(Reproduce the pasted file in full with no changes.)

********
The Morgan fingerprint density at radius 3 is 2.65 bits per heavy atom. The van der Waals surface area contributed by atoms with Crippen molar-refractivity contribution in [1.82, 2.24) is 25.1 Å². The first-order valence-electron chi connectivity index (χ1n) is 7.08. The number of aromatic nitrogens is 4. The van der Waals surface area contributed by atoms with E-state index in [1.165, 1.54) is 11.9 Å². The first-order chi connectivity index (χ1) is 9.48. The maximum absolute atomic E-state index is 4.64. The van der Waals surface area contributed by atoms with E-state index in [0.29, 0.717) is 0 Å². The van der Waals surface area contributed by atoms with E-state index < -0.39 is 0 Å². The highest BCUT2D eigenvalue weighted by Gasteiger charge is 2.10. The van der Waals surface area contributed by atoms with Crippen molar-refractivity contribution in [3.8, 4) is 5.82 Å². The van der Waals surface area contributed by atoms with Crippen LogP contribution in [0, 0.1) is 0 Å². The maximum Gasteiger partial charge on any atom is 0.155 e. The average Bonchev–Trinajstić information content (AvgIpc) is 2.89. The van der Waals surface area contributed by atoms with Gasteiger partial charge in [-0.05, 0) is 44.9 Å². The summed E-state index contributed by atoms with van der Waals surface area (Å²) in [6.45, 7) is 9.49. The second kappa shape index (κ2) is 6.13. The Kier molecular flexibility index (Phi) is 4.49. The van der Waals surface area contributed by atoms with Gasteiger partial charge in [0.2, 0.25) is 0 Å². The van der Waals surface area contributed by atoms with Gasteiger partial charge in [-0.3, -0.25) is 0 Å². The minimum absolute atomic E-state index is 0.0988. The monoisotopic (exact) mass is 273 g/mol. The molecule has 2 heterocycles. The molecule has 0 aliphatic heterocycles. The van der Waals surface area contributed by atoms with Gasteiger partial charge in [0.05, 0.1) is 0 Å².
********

The Morgan fingerprint density at radius 3 is 2.65 bits per heavy atom. The van der Waals surface area contributed by atoms with Crippen molar-refractivity contribution in [1.82, 2.24) is 25.1 Å². The first-order valence-electron chi connectivity index (χ1n) is 7.08. The number of aromatic nitrogens is 4. The van der Waals surface area contributed by atoms with E-state index in [1.165, 1.54) is 11.9 Å². The first-order chi connectivity index (χ1) is 9.48. The maximum absolute atomic E-state index is 4.64. The van der Waals surface area contributed by atoms with E-state index in [0.29, 0.717) is 0 Å². The van der Waals surface area contributed by atoms with E-state index < -0.39 is 0 Å². The highest BCUT2D eigenvalue weighted by Gasteiger charge is 2.10. The van der Waals surface area contributed by atoms with Crippen molar-refractivity contribution in [3.8, 4) is 5.82 Å². The van der Waals surface area contributed by atoms with Crippen LogP contribution in [0, 0.1) is 0 Å². The maximum Gasteiger partial charge on any atom is 0.155 e. The average Bonchev–Trinajstić information content (AvgIpc) is 2.89. The van der Waals surface area contributed by atoms with Gasteiger partial charge in [-0.05, 0) is 44.9 Å². The summed E-state index contributed by atoms with van der Waals surface area (Å²) in [6.45, 7) is 9.49. The second kappa shape index (κ2) is 6.13. The Kier molecular flexibility index (Phi) is 4.49. The van der Waals surface area contributed by atoms with Gasteiger partial charge in [0.2, 0.25) is 0 Å². The van der Waals surface area contributed by atoms with Gasteiger partial charge in [-0.3, -0.25) is 0 Å². The minimum absolute atomic E-state index is 0.0988. The monoisotopic (exact) mass is 273 g/mol. The molecule has 2 heterocycles. The molecule has 0 aliphatic heterocycles. The van der Waals surface area contributed by atoms with Gasteiger partial charge in [0.05, 0.1) is 0 Å².